Author: Etienne Oosthuysen
Power BI recently announced the extension of its commentary capability to Power BI reports. Yes, you can now add comments to both report pages or specific visuals to improve your data discussions!
These conversations are automatically bookmarked, so the report context is retained exactly as the comment was written, complete with the original filters. Reporting by exception is embraced with those mentioned by @mentions receiving a push notification to their mobile device to alert them.
Whilst commentary is nothing new in BI tools – Power BI is a bit late to the game – its here now and we’ve subsequently put it through its paces to see how it stacks up!
The following exposé samples show the analysis for a retail organisation. The data, which updates hourly, is sourced from 3 different on-premise systems and modelled into a user-friendly sales model with a specific focus on Products, Customers and Suppliers & Export. The Head of Sales noticed an unusual spike in sales (in $ terms) back in April and created a comment for his sales managers to see. His sales manager picked up the comment and conducted the visual analysis, finding the reason for the spike. By retaining the conversation, anyone with access to the sales analysis can visually play back what was said and see the context of the discussion visually.
This saves staff time – they don’t need to rediscover the reason for what may well be a very common question.
In the sections below, we step though these events, culminating in our conclusions on this new functionality in Power BI.
Let’s have a look
The first set of images shows the 4 relevant visuals the Head of Sales would have initially looked at, either on his laptop or on his mobile phone. They analyse sales through the lenses of Product, Customer Country, Export (Supplier Country) and Sales (over time) respectively.
The Head of Sales picks up the unusual spike in April in the 4th visual, Product Sales. And he posts his first comment.
This comment is then picked up by one of the Sales Managers, who conducts some interactive analysis and subsequently responds to the Head of Sales. The Head of Sales is notified, clicks on the comment to see the full visual context – see how selecting the comment plays back the visual as it would have looked appeared when the comment was made, and spotlights the specific played back visual clearly showing the 4 products.
The Head of Sales now has a further comment, asking for clarification as to where these 4 specific products are sold.
This specific Sales Manager (note I simply use one of our guest accounts to represent him) is notified of the comment and does further interactive analysis, and responds.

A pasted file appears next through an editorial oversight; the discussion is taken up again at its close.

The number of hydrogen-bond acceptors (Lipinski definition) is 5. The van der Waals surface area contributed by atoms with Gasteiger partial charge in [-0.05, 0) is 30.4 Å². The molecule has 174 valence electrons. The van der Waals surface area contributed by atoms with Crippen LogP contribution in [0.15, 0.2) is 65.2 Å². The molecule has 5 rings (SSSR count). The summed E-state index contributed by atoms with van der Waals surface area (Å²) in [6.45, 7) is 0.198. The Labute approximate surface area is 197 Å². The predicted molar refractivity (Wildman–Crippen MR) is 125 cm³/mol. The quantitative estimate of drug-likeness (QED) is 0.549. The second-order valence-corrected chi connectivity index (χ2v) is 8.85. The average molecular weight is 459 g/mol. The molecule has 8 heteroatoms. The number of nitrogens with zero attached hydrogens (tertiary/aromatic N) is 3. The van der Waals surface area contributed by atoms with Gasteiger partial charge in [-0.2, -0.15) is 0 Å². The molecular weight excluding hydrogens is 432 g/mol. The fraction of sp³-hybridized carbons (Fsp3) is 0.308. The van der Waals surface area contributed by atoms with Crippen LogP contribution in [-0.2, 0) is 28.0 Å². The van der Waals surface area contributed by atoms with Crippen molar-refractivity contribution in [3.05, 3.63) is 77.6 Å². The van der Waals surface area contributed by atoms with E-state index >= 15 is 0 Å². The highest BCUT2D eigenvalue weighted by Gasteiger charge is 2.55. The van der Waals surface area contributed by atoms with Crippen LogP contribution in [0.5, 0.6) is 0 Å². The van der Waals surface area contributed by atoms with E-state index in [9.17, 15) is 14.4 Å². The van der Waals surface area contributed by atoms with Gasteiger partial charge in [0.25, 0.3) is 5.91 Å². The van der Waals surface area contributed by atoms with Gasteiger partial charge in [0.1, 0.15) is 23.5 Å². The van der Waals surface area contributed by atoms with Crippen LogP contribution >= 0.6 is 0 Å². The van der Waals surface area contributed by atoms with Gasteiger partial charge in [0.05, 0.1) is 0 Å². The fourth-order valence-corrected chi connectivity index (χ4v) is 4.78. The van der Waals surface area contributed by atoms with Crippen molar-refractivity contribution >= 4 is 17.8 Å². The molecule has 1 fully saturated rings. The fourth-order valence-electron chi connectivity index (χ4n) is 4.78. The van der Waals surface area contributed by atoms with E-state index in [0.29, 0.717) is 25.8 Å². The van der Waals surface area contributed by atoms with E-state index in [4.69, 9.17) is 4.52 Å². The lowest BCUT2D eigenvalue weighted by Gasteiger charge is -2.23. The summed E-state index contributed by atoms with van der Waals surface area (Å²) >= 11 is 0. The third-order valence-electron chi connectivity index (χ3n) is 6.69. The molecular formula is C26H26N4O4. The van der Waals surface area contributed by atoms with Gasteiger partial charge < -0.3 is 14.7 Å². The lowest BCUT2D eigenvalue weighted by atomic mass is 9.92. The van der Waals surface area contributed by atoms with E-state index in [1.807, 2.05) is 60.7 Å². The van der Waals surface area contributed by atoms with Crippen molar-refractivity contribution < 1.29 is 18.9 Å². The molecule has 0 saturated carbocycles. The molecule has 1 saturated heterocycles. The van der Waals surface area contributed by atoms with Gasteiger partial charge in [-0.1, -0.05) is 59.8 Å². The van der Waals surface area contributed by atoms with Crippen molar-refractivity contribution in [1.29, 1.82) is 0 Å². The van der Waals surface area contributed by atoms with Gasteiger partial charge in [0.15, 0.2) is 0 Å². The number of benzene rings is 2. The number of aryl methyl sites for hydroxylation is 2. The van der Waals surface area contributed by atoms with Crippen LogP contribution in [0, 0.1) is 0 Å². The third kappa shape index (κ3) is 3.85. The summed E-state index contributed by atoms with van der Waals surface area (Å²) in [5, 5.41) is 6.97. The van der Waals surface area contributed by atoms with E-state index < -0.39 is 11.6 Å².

The Head of Sales is notified of the new comment and clicks on the new comment to see the full visual context – selecting the comment again plays back the visual to what it would have looked like when the comment was made, and spotlights the specific played back visual clearly showing the 2 countries.
This now gives the Head of Sales enough context to understand what lead to the spike. He/ his delegate now jump into Power BI and create a new visual from the user friendly sales model that will continue to track and trend these 4 specific ‘focus’ products within the Germany and US ‘high volume’ markets. This shows them that they are becoming popular and that they should invest in some additional marketing around those 4 products.
How this works
Using commentary requires no update or reinstall. Simply navigate to your report in Power BI Service and create comments. This can be done on the visuals themselves after analysis has been done to retain the context.
On on the report page in totality.
In my sales example here, I used a combination of the report page and specific contextual visual commentary in my discussion. The comments page will show all relevant comments and selecting any one of them will play the report and the context back to the time of the report.
The new commentary capabilities are still object based, and not intimately linked to the data as it was, for example in Business Objects – where commentary is made and written back to the solution based on the actual intersection of data—for example, a Sales Value of Product X for 1st of January 2019, in Vancouver in Canada, by Mary Jackson. The difference, however, could be quite subtle as Power BI could allow for the comment on a visual that shows the Sales Value has been filtered to Product X for 1st of January 2019, in Vancouver in Canada, by Mary Jackson.
One of the main downsides of this object based approach is that the commentary data itself remains inaccessible if you, for example, wanted to use it as raw contextual time based data itself. Disclaimer: I say this data is inaccessible, as I am unaware of where it would be stored or accessed. Happy to be advised of the contrary
The ability to play the report and visuals back to what it looked like when the comment was made is, however, a very nice feature—the reader can as it were, “step back in time” and see what happened when the comment was made. This seems to be the case even as more data is appended to the model (in this case) on an hourly basis.
There is no workflow attached to the commentary, which is quite common in financial reporting where commentary and narrative undergo review and approval.
This feature is not available to public facing reports using the “Embed to Web” functionality. But if you’re interested in looking at the sample reports I used for this user story, they can be viewed and interacted with here.